Saturday, March 19, 2016

5 Random Things

Stealing the format from another blog I read.  Here are 5 random things I did this week:


1) Signed my will.  As in my last will and testament.  We're old enough that we should have one, and it's been on my New Years' to-do list each year for the past 2-3 years (and if I say 3, it's probably been more like 5 years).  Last year I actually logged into LegalZoom but didn't actually purchase the form.  This year we found a local attorney to hammer out the details.  It was painless and far less expensive than I expected.

2) Was a featured speaker at a Lunch n' Learn event at work.  My part was less than 10 minutes, though I also coordinated the other 4 speaker's content and assembled the consolidated package.  I am not a great public speaker but it went well enough.  There were about 50 people in the auditorium and another 30 people online via webex.  Not my largest audience ever, but probably the most free-form speech I've ever given (since I wasn't giving a "briefing" against a standardized agenda).  My boss' boss was in the 4th row and has this eagle-eye stare that unnerved me.  I had to find someone else to look at during my hand waiving.  After starting at the new office in October, it was nice to be asked to speak and be a visible person in my new org.

3)  Rode 20 miles on the bike.  Early season rides are always a crapshoot around here, and normally this time of year I'd be happy getting a "real" ride of maybe 10 miles.  Last Sunday it was sunny and warm with only medium wind so I suited up and went out.  The route I picked started on some of my favorite roads and I ran into a TON of other bikers - the biking community here has really exploded in the past 5 years.  As I considered my return route, I opted to add another 5 miles and went out scouting a new return route on the way home.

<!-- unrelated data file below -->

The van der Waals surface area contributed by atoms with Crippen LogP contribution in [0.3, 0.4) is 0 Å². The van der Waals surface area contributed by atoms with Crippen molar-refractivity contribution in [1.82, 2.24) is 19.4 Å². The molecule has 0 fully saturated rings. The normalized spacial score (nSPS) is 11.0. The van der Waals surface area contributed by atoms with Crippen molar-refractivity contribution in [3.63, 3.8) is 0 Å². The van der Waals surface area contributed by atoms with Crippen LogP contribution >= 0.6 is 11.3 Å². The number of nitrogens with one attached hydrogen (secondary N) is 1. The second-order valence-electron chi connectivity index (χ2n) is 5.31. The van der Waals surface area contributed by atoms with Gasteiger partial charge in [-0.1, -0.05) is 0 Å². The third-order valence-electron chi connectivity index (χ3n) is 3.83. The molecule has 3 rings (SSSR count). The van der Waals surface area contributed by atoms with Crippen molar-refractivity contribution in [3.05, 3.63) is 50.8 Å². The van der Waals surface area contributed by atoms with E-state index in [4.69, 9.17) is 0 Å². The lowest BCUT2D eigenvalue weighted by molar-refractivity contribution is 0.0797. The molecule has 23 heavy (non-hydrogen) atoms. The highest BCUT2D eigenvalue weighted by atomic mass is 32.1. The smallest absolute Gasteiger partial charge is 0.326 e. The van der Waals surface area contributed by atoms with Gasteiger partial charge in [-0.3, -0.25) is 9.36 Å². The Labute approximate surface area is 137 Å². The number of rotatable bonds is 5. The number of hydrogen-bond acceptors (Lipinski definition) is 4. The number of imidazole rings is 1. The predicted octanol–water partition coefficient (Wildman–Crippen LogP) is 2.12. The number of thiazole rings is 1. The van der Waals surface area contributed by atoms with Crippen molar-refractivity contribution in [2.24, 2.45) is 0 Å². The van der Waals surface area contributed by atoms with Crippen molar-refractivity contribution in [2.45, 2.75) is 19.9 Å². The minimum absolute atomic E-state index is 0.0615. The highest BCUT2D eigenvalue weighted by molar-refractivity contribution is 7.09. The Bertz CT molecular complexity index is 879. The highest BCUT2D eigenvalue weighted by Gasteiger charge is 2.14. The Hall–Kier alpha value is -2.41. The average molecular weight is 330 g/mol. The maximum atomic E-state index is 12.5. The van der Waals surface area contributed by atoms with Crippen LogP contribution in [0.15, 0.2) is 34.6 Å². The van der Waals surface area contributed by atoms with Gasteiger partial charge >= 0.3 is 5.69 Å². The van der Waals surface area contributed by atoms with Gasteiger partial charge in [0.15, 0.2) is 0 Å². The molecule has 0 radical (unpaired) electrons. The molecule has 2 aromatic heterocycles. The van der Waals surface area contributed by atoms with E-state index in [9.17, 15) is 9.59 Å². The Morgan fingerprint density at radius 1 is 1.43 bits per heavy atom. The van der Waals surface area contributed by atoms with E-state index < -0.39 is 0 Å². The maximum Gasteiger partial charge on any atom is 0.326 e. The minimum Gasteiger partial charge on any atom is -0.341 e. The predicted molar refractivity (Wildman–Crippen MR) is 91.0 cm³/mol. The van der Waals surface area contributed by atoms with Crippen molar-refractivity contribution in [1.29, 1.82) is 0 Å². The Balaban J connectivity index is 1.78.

4)  Patched up EVE.  I haven't undocked in awhile, but did manage to get my Desktop client patched up and checked training queues.  Everything is where I left it, although I'm noticing that some of my older burner setups are now broken (the Gila fit for the Sansha BC Burner in particular).

5)  This morning, we ran a local 5k.  Every triathlete has a least favorite event; running is mine.  I am neither a great runner nor a horrible runner, but I don't enjoy it and therefore don't train for it.

However, while I am focusing on Bike this season, Mrs. Durden is opting to chase down some running goals.  She signed up for this event long ago and I jumped on board last month (mostly because of the finisher medal, I must admit).

I went into this unprepared ... I have run exactly twice this year - the only other jogging session was a 5k event in February - and the time I got today was pretty good for not actually preparing for the race.  The weather was pretty cold (38 deg F at the start) and after I overheated in February, I undercompensated and was dressed for a day 15 degrees warmer.  Luckily, we were able to hide in a local pub before the start and once on the course I felt really good.  Mrs. Durden did also well and the finisher medal is cool and we're better off for having done it than sleeping in on a Saturday.